As the newborn Earth consolidated, its internal heat became so fierce that it caused the solids to melt. The heavier elements in the planet's make-up were drawn down into the center. Lighter elements, including gases, moved to the surface. This surface began to form a crust. Above it, an atmosphere began to form from the gases ejected through the cooling crust by the pressures within. They included carbon dioxide, nitrogen and water vapor. The Earth's gravitational pull held onto the atmosphere being created from the volcanic emissions. Volcanic steam condensed to form thick clouds that blanketed the planet. The surface continued to cool. Eventually, the clouds began to pour down rain. It was a rain that lasted for millions of years.
The rains created the first oceans. By the time the Earth's surface had cooled enough to interrupt the almost endless cycle of evaporation and condensation, the planet had begun to demonstrate its unique characteristic. It is the only body in the Solar System with a surface covered largely by water. This cover of water had a significant affect on the atmosphere. It dissolved some of the gaseous elements in the air, making the atmosphere thinner. Composed mainly of carbon dioxide and nitrogen, it also included ammonia, carbon monoxide, hydrogen and methane. There was no significant amount of oxygen yet.
Scientists who study the origins of the Earth have conducted many experiments. Gases found in the early atmosphere have been mixed with water and subjected to certain natural traumas such as ultraviolet radiation and the high voltage discharges typical of electrical storms and lightning bolts. Complex substances have been found as a result. These materials include carbon chemicals and amino acids. Both are fundamental to living matter. The warm, shallow lakes and ocean margins were ideal for the beginning of life. The water stewed, waiting for the right exposure to ultraviolet rays from the Sun, or lightning strikes from the rumbling clouds. Once the new, biologically active, molecular chains were set in motion, they could sink into the protective depths of their watery environment. There, protected from prolonged exposure to harmful ultraviolet radiation, they could begin to evolve.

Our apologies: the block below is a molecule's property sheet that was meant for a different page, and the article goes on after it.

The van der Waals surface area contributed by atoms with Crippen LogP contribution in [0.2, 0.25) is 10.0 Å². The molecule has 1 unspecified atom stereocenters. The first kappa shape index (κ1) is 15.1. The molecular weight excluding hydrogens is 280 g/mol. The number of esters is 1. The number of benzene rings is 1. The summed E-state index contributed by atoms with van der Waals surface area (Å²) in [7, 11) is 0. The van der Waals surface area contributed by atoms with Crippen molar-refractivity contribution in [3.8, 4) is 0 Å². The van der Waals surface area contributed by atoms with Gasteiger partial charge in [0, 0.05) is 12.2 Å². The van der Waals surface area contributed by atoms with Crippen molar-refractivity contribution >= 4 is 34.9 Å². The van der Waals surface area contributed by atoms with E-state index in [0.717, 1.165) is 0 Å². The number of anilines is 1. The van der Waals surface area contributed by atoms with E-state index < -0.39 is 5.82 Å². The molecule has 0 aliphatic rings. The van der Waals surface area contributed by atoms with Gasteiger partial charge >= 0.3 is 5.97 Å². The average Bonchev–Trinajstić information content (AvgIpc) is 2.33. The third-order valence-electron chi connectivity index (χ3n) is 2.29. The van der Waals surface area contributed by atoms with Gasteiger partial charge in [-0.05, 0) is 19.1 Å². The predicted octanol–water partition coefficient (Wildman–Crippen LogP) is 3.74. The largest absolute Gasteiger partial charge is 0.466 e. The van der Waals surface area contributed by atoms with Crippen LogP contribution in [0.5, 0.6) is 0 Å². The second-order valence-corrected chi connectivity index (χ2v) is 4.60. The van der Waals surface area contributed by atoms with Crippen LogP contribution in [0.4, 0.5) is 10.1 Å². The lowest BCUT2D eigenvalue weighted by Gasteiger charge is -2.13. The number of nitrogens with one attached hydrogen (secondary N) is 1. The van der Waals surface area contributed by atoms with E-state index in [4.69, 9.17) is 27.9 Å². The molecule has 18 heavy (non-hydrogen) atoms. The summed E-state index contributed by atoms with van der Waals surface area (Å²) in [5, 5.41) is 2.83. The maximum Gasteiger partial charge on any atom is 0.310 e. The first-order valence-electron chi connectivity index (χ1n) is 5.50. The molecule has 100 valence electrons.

Blue-green bacteria were Earth's predominant life form long before humans ever existed on Earth. Over hundreds of millions of years, the bacteria colonized the planet. Through a process similar to photosynthesis, these primitive cells released oxygen, which they extracted from oxygen compounds into the atmosphere. This process radically altered the atmosphere of the Earth. The way was cleared for oxygen-consuming organisms to develop.
Oxygen also built a protective barrier of ozone. This is a special form of oxygen that is found only in the upper levels of the atmosphere. It shields living things from the Sun's ultraviolet rays. Life forms that could leave the protection of the water and exist on dry land were now able to develop.
Volcanoes are one of many signs that the Earth's interior is hot. On the beds of oceans, there are ridges where plates move apart. The gap is constantly replenished with molten rock from below. The motion sometimes sticks along the slip lines. When it jolts onward again, an earthquake may accompany the sudden movement.
The Earth's atmosphere is as unique as its water cover and shifting crust. The air breathed at ground level is 78.08% nitrogen, 20.94% oxygen, 0.93% argon, and varying amounts of water vapor and other gases. In the upper atmosphere, solar ultraviolet radiation changes some of the oxygen into ozone. The ozone absorbs ultraviolet radiation. This helps to protect life from unfiltered ultraviolet radiation, which would destroy it. The "greenhouse" gases in our atmosphere help to seal in the weather below. The air around the Earth also acts as a friction shield. It burns up the billions of meteors that bombard the planet every day, most the size of specks of dust.